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Kanini does what she loves in spite of her height

She goes about her daily business at stall 192 at Kenyatta Market.

Armed with a happy demeanour, Eunice Kanini is just the perfect fit for someone in the hairdressing industry.

At 4.2 feet, the mother of one says she never lets her height put her down.

“I love my job because it is where I get to apply my God-given talent,” says Kanini who has been a hairdresser for six years now.

Radiant smile

Her parents fondly call her Kanini, which simply means something tiny in her mother tongue, Kamba.

She responds with a radiant smile and asks, “What can I do for you?”

Aside from the occasional harassment from matatu touts who call her a baby, she says her activities are similar to those of any normal person.

“My husband is not a dwarf like me and neither is my three year-old son,” says the 32-year-old resident of Kibera.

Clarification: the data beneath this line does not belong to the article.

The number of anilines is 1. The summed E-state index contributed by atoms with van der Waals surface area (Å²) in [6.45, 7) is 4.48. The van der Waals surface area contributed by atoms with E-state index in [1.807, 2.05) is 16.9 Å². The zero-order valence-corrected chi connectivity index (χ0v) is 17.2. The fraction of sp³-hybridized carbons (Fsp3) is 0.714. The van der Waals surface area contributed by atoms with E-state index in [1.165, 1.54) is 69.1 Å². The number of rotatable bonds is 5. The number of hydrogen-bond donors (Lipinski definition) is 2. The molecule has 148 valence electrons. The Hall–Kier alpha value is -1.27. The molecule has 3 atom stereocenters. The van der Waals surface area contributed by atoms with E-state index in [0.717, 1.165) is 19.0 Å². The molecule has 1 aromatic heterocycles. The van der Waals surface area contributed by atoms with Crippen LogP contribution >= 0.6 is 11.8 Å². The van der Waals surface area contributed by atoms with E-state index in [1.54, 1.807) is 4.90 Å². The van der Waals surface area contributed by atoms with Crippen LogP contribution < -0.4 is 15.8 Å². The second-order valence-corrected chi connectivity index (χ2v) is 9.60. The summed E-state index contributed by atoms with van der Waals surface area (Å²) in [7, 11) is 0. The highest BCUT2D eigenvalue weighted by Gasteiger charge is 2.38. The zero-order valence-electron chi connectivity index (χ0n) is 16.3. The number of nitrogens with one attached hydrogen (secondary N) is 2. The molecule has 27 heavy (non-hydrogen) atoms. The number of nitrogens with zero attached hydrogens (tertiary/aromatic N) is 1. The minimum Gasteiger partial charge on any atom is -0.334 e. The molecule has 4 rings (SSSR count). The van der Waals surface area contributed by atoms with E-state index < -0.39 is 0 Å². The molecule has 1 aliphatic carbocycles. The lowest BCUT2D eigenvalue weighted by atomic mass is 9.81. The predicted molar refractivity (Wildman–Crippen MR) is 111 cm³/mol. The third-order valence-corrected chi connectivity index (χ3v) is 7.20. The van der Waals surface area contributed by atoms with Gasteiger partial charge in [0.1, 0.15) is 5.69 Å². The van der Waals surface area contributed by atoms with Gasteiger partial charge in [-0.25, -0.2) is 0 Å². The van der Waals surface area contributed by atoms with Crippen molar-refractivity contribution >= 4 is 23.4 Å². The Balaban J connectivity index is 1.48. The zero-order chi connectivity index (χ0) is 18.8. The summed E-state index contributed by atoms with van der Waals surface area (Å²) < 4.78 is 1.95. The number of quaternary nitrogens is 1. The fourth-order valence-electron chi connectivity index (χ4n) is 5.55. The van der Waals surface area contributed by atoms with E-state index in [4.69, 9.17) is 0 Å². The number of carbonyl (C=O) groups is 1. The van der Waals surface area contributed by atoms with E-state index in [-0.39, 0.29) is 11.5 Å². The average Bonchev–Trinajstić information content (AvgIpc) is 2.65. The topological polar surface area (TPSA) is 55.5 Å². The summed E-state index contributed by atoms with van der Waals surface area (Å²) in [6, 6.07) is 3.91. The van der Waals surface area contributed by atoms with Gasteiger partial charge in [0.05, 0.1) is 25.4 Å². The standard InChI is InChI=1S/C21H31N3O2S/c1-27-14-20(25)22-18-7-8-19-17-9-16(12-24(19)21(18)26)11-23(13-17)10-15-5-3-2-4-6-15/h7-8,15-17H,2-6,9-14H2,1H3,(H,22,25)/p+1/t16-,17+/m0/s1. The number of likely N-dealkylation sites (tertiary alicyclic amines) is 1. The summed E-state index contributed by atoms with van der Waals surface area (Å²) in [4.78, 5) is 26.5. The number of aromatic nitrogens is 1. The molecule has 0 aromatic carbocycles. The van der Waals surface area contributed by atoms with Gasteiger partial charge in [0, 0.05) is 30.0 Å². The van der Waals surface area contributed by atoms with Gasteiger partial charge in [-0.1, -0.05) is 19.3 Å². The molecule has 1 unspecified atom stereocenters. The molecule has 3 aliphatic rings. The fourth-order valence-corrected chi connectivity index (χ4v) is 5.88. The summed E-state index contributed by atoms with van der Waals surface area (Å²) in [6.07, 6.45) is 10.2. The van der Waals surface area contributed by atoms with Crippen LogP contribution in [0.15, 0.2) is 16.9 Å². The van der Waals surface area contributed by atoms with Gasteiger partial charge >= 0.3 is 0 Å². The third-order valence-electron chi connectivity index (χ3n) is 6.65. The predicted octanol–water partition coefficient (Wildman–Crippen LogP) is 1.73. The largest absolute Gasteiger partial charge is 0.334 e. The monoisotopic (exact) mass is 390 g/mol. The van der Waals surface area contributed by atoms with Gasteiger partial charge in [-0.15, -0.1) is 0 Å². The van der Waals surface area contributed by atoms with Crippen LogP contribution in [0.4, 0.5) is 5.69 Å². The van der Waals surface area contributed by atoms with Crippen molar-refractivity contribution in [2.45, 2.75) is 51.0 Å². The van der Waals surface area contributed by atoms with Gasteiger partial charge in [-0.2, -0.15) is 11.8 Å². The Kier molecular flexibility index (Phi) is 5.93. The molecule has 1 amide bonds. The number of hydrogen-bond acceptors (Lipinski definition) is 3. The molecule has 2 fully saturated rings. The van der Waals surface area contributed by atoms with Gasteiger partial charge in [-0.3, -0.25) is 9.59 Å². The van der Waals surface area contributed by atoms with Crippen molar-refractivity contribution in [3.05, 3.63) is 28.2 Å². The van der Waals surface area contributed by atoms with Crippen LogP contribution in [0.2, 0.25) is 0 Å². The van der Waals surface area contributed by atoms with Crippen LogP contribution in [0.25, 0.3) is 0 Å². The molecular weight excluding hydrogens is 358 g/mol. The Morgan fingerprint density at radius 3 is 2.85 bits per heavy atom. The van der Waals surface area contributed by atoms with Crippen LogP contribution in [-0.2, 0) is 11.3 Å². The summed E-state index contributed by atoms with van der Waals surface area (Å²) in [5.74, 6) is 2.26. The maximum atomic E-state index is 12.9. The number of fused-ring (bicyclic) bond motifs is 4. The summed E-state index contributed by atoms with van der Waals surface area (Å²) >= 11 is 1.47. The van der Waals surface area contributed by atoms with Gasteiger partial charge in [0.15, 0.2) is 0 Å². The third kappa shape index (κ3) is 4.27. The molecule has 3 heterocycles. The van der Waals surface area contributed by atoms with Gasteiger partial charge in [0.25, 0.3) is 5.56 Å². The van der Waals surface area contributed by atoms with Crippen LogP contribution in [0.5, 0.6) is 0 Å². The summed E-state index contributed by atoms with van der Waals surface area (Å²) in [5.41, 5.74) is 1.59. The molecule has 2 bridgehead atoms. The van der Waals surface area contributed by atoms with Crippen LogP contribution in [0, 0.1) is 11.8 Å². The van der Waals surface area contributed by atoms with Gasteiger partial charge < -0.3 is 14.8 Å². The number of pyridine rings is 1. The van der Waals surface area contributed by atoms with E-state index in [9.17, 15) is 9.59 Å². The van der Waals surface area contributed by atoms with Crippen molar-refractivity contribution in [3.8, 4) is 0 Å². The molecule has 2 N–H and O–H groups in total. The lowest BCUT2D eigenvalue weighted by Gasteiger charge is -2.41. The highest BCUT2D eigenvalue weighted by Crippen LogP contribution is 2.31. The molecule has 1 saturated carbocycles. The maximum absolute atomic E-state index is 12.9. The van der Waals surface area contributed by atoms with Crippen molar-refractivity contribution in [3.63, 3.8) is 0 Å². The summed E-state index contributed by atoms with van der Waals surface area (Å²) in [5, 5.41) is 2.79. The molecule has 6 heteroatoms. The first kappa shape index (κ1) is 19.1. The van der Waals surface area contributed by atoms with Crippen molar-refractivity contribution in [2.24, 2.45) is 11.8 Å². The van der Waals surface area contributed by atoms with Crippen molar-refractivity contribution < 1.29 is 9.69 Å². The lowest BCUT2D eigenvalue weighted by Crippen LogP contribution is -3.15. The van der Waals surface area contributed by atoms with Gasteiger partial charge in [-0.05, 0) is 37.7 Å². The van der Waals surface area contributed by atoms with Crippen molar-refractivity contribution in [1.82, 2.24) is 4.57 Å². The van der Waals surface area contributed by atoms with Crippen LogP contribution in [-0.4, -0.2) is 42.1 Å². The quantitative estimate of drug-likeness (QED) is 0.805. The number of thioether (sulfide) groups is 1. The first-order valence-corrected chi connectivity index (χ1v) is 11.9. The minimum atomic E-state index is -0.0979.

Her dream is to move away from being employed at the salon to an employer at her own salon.

“I am establishing my client base before venturing full throttle into the management of a salon,” she says.

Her employer Francisca Mdei says Kanini is very industrious and her charm attracts customers.

Equitable sharing

Dwarfs have been championing for recognition and an end to discrimination.

On Tuesday, a group held an event at the KICC where they unveiled the Association for People with Dwarfism (APD).

According to APD chairman Joseph Wambugu, the association will lobby for an end to discrimination against dwarfs in the country.

“It will also fight for their right to recognition and equitable sharing of employment opportunities for its members,” he said.

During the event, participants said that many prospective employers were unable to look past their heights despite their talents and qualification for the jobs.